The plots below show examples of link ratio modifications. Increasing link ratio decreases stability at the bikes normal ride height and then increases stability as the suspension is driven deeper in the stroke. That behavior is easy to figure out in the LR.fac curve (far right), but not obvious in the travel ratio curve (center).
The link ratio gives a more intuitive result on the effect of changes. Link ratio is defined as the change in shock shaft position for an incremental change in wheel position. The link ratio curve shows less shock motion around the normal ride height so it is not surprising the suspension is less stable there. Deeper in the stroke the link ratio increases, increasing the shock shaft velocity and damping force, making the suspension more stable deeper in the stroke.
The link ratio curve more closely follows the LR.fac curve and gives a more intuitive result. But it is important to remember LR.fac is a function of both travel ratio and link ratio and it is the value of LR.fac that determines suspension response through it's effect on zeta. Link ratio or travel ratio alone are insufficient - you need the LR.fac value.
Link Ratio Effects On Damping Performance
LR.fac values on a bike-by-bike basis are all over the place, but there are some generalities between street and longer travel dirt bike suspensions:
Every bike is a little different and the only way to get exact values is measure them. The differences between street bikes and dirt bikes divide link ratios into three different groups.
Track bikes and sport bikes are designed for smooth high speed tracks. Suspensions on those bikes don't have much travel or progression in link ratio over the stroke. The LR.fac progression is about 30% for the bikes shown. Starting from the race sag position the increase in LR.fac is about 20% at bottoming. That means a bike tuned for a suspension response coefficient (zeta) of 0.7 at normal race sag would hit a value of 0.84 (20%) as the suspension taps bottom. Keeping the link ratio progression small gives consistent suspension response and feel over the stroke making tuning easier.
Street bikes are a different deal. At race sag link ratios (LR.fac) are about the same as track bikes ~ 0.5. That means the spring rate and race sag will be about the same as track bikes. As the suspension is driven deeper in the stroke the link ratio (LR.fac) increases by a factor of two at end of stroke. That aggressive progression lets the suspension run around in an under damped condition at the normal ride height to give a smooth/compliant ride. Hit a bump and LR.fac increase as the suspension is driven into the stroke causing the suspension damping response coefficient (zeta) to increase by a factor of two. That converts what was an under damped suspension into something closer to critically damped. Practical, but tuning can be awkward because the suspension response zeta coefficient changes on a bump-by-bump bases depending on how deep the suspension is driven into the stroke.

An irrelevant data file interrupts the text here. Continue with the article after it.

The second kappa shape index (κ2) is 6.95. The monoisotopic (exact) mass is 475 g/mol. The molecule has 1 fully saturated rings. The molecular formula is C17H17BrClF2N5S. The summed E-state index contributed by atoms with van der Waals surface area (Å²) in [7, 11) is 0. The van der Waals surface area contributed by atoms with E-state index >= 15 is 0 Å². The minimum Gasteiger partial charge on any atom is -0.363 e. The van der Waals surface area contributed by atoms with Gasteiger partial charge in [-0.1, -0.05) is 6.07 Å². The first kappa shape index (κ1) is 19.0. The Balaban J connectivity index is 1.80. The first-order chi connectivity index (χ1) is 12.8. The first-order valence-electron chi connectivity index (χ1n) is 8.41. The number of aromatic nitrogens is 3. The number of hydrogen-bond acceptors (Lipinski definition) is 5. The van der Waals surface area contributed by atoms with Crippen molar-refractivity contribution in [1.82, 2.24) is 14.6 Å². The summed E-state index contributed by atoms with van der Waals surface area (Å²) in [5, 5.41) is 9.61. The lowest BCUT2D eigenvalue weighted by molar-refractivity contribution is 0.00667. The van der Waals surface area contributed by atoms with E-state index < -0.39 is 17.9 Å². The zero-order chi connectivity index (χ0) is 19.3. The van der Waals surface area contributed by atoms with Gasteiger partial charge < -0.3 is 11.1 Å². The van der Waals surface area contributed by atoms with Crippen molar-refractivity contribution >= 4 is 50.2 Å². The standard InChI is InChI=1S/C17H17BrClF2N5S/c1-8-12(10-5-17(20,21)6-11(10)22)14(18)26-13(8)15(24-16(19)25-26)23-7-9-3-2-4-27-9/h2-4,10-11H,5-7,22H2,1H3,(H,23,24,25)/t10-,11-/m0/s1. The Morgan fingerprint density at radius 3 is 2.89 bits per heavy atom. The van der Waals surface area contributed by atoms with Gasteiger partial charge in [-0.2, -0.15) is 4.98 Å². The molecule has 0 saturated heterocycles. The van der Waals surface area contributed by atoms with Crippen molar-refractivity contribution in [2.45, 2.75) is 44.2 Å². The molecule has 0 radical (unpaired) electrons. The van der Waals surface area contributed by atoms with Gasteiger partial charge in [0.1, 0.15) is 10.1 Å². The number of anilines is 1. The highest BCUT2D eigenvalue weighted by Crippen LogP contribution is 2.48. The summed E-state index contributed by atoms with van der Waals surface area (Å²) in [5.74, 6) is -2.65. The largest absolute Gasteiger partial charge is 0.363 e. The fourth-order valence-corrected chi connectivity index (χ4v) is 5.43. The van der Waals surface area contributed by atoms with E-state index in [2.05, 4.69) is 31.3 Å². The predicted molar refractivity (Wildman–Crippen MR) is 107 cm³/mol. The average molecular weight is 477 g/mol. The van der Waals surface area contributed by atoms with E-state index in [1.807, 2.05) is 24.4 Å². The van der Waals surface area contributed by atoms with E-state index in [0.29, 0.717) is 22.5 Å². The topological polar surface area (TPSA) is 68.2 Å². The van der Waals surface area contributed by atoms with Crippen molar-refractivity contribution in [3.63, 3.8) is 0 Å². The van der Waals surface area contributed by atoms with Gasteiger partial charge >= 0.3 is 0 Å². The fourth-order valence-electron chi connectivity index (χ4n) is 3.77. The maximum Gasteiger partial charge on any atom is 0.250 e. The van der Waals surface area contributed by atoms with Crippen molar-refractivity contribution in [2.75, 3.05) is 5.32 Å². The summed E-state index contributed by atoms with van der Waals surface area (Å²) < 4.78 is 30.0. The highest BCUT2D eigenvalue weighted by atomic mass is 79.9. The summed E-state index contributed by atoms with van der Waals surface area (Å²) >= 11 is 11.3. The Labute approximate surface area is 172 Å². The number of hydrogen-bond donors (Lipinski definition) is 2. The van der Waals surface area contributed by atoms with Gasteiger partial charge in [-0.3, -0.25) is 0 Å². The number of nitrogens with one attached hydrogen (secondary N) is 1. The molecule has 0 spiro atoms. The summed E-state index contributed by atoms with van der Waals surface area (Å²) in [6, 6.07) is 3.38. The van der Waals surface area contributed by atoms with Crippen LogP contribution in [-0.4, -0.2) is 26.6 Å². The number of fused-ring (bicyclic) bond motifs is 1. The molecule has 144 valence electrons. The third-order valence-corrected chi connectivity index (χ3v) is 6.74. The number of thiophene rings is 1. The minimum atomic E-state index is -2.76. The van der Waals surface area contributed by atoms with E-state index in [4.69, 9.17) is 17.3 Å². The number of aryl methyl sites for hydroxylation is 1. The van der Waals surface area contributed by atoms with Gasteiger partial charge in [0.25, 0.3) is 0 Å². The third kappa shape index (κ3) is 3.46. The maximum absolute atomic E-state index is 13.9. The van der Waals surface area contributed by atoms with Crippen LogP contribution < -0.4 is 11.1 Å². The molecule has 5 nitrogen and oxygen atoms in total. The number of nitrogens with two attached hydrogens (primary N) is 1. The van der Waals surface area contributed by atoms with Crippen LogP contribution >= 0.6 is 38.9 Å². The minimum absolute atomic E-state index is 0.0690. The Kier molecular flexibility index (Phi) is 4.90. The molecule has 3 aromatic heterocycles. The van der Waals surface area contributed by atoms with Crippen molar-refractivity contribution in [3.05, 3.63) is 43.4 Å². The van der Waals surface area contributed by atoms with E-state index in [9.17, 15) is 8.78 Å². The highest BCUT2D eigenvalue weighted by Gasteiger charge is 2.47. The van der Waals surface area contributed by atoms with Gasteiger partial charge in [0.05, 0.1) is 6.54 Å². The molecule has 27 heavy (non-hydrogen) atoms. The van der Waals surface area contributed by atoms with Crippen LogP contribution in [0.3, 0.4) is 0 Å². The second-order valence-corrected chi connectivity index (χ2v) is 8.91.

The link ratio LR.fac curve starts to kick up at around 50% of travel. From the normal ride height, 30% travel, the suspension can stroke through another 20% and stay in the linear range. Suspension strokes deeper than 50% are in the aggressive LR.fac increase range for bottoming control.
Dirt bikes and tarmac track bikes have a surprising similarity in link ratios. Over the first six inches of stroke, which is all a track bike has, the progression in link ratio is about the same for both bikes at 30%. Through that range shock tuning controls bumps and chassis damping when the suspension operating around the normal ride height in the first six inches of travel.
Drive deeper in the stroke and the bottoming system kicks in on a dirt bike at around 70% travel. Progression in link ratios makes the final travel stiffer in both spring force and damping. The damping increase at end of stroke is important to remember. If you start out with a suspension close to critical damping at the normal ride height the suspension will be driven into an over damped condition by the increase in LR.fac at end of stroke.
Linked Suspension Tuning Approach:
At race sag link ratios and LR.fac values are pretty linear and do not change much through the first 50% of travel. Through that range shocks are tuned to handle normal bumps and chassis damping. Drive deeper in the stroke and the bottoming system kicks in with an aggressive increase in link ratio. The end of stroke link ratio increases both spring force and damping. Evaluating link ratios in terms of LR.fac shows the link progression increase damping more than spring force driving the suspension towards an over damped condition at end of stroke.
The progression in LR.fac is important to keep in mind when tuning. An example where link ratios can cause a problem is re-spring a bike for a lighter rider. Reducing the spring rate and rider weight increases the value of zeta which drives the suspension towards an over damped condition. That may work OK at the normal ride height, but when the suspension is driven to end of stroke on a dirt bike the link ratio doubles and that doubles the value of LR.fac. Since LR.fac is a direct multiplier on zeta the increase in LR.fac doubles the value of zeta making the suspension over damped. That causes problems in whoop sections where repeated bottoming will cause the suspension to pack. The solution is re-tune the shock damping coefficient (c.shock) for the change in rider weight and spring rate to restore the stock zeta value at the suspension normal ride height.